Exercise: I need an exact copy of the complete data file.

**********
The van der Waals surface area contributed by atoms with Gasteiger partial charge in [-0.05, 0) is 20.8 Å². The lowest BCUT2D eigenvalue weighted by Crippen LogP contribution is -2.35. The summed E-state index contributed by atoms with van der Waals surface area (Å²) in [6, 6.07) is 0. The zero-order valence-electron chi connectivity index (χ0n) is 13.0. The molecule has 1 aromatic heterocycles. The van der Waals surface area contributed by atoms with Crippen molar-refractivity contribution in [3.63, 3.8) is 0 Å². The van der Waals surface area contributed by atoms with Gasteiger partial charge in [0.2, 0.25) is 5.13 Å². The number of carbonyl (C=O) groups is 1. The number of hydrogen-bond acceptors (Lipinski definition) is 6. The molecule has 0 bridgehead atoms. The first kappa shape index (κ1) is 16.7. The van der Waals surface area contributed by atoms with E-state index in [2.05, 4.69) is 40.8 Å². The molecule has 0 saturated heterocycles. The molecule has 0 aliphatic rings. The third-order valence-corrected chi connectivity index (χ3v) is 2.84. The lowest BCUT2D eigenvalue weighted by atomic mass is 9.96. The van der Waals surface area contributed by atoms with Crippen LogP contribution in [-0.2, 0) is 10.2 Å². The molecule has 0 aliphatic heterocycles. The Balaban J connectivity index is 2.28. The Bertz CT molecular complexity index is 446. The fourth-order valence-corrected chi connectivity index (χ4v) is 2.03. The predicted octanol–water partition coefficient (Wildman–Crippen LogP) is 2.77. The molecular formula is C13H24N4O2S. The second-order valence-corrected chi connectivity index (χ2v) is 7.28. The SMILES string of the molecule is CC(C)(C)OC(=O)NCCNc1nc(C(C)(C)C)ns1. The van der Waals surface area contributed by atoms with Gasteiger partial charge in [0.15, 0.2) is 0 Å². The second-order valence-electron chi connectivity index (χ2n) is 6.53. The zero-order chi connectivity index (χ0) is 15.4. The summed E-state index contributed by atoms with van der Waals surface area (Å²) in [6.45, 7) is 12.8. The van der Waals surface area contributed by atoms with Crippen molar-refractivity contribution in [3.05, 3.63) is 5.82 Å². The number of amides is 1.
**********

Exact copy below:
The van der Waals surface area contributed by atoms with Gasteiger partial charge in [-0.05, 0) is 20.8 Å². The lowest BCUT2D eigenvalue weighted by Crippen LogP contribution is -2.35. The summed E-state index contributed by atoms with van der Waals surface area (Å²) in [6, 6.07) is 0. The zero-order valence-electron chi connectivity index (χ0n) is 13.0. The molecule has 1 aromatic heterocycles. The van der Waals surface area contributed by atoms with Crippen molar-refractivity contribution in [3.63, 3.8) is 0 Å². The van der Waals surface area contributed by atoms with Gasteiger partial charge in [0.2, 0.25) is 5.13 Å². The number of carbonyl (C=O) groups is 1. The number of hydrogen-bond acceptors (Lipinski definition) is 6. The molecule has 0 bridgehead atoms. The first kappa shape index (κ1) is 16.7. The van der Waals surface area contributed by atoms with E-state index in [2.05, 4.69) is 40.8 Å². The molecule has 0 saturated heterocycles. The molecule has 0 aliphatic rings. The third-order valence-corrected chi connectivity index (χ3v) is 2.84. The lowest BCUT2D eigenvalue weighted by atomic mass is 9.96. The van der Waals surface area contributed by atoms with Crippen LogP contribution in [-0.2, 0) is 10.2 Å². The molecule has 0 aliphatic heterocycles. The Balaban J connectivity index is 2.28. The Bertz CT molecular complexity index is 446. The fourth-order valence-corrected chi connectivity index (χ4v) is 2.03. The predicted octanol–water partition coefficient (Wildman–Crippen LogP) is 2.77. The molecular formula is C13H24N4O2S. The second-order valence-corrected chi connectivity index (χ2v) is 7.28. The SMILES string of the molecule is CC(C)(C)OC(=O)NCCNc1nc(C(C)(C)C)ns1. The van der Waals surface area contributed by atoms with Gasteiger partial charge in [0.15, 0.2) is 0 Å². The second-order valence-electron chi connectivity index (χ2n) is 6.53. The zero-order chi connectivity index (χ0) is 15.4. The summed E-state index contributed by atoms with van der Waals surface area (Å²) in [6.45, 7) is 12.8. The van der Waals surface area contributed by atoms with Crippen molar-refractivity contribution in [3.05, 3.63) is 5.82 Å². The number of amides is 1.